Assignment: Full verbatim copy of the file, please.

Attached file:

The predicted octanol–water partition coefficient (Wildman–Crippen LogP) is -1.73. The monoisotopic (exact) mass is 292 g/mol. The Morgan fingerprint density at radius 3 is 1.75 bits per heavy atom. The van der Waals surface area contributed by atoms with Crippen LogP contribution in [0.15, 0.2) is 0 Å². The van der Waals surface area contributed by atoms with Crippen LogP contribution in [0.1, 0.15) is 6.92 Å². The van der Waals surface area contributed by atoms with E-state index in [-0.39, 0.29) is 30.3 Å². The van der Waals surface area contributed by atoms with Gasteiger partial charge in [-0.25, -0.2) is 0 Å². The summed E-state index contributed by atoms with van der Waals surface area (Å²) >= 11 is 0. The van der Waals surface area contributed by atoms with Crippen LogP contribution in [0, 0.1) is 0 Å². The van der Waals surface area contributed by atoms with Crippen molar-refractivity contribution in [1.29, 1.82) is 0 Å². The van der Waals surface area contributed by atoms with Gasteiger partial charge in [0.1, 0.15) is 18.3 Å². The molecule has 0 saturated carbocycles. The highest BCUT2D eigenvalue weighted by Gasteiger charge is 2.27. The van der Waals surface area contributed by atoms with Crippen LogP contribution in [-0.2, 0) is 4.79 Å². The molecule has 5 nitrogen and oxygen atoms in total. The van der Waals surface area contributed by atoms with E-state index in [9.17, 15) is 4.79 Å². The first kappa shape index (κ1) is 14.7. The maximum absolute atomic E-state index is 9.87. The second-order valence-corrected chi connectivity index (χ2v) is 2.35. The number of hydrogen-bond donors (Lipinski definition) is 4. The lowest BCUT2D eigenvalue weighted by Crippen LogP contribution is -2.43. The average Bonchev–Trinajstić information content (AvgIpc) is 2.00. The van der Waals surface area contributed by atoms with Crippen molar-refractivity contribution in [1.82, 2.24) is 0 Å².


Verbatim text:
The predicted octanol–water partition coefficient (Wildman–Crippen LogP) is -1.73. The monoisotopic (exact) mass is 292 g/mol. The Morgan fingerprint density at radius 3 is 1.75 bits per heavy atom. The van der Waals surface area contributed by atoms with Crippen LogP contribution in [0.15, 0.2) is 0 Å². The van der Waals surface area contributed by atoms with Crippen LogP contribution in [0.1, 0.15) is 6.92 Å². The van der Waals surface area contributed by atoms with E-state index in [-0.39, 0.29) is 30.3 Å². The van der Waals surface area contributed by atoms with Gasteiger partial charge in [-0.25, -0.2) is 0 Å². The summed E-state index contributed by atoms with van der Waals surface area (Å²) >= 11 is 0. The van der Waals surface area contributed by atoms with Crippen LogP contribution in [0, 0.1) is 0 Å². The van der Waals surface area contributed by atoms with Crippen molar-refractivity contribution in [1.29, 1.82) is 0 Å². The van der Waals surface area contributed by atoms with Gasteiger partial charge in [0.1, 0.15) is 18.3 Å². The molecule has 0 saturated carbocycles. The highest BCUT2D eigenvalue weighted by Gasteiger charge is 2.27. The van der Waals surface area contributed by atoms with Crippen LogP contribution in [-0.2, 0) is 4.79 Å². The molecule has 5 nitrogen and oxygen atoms in total. The van der Waals surface area contributed by atoms with E-state index in [9.17, 15) is 4.79 Å². The first kappa shape index (κ1) is 14.7. The maximum absolute atomic E-state index is 9.87. The second-order valence-corrected chi connectivity index (χ2v) is 2.35. The number of hydrogen-bond donors (Lipinski definition) is 4. The lowest BCUT2D eigenvalue weighted by Crippen LogP contribution is -2.43. The average Bonchev–Trinajstić information content (AvgIpc) is 2.00. The van der Waals surface area contributed by atoms with Crippen molar-refractivity contribution in [1.82, 2.24) is 0 Å².